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The working-from-home revolution kickstarted by the COVID-19 pandemic remains highly politicised and fiercely debated, with disputes over what this shift means for productivity and the economy, and over who should have a say in where people work.

To explore these issues, the Policy Institute and King's Business School carried out a representative survey of 2,030 London workers aged 16+, between 23 June and 12 July 2022, as part of a joint programme of activities and research called Work/Place: London returning. The survey reveals the following key findings:

  • Employees in the capital disapprove of politicians telling people where they should be working – and they take even less kindly to politicians suggesting that people who work from home are less hardworking.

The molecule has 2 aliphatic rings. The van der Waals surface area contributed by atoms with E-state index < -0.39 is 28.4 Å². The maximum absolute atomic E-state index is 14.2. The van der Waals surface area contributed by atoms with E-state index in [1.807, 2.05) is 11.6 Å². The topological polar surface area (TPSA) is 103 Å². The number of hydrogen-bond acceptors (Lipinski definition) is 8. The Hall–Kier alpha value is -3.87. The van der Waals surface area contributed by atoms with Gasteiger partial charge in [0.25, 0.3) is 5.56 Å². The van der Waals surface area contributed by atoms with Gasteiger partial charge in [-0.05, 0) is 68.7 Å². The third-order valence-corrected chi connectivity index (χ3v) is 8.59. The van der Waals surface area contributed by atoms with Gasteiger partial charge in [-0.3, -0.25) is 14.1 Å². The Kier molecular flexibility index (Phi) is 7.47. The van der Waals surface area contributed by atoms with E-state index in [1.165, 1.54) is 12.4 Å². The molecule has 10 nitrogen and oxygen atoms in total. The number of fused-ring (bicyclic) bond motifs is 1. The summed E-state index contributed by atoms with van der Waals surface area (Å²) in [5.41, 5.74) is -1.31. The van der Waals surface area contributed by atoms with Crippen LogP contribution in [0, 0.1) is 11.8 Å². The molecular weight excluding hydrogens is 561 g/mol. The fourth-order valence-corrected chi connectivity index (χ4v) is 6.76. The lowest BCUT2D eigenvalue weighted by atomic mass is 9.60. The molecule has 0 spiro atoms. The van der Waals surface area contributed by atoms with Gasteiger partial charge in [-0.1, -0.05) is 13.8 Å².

• There are signs that the rising cost of living could lead to greater levels of home-working, as well as less spending in the capital – but older people are less likely to think this will have an impact on their behaviour.
  • Levelling up the country has been a key feature of political rhetoric in recent years, and large proportions of London workers think new ways of working could help rebalance the economy and have a positive impact on places outside of the capital.
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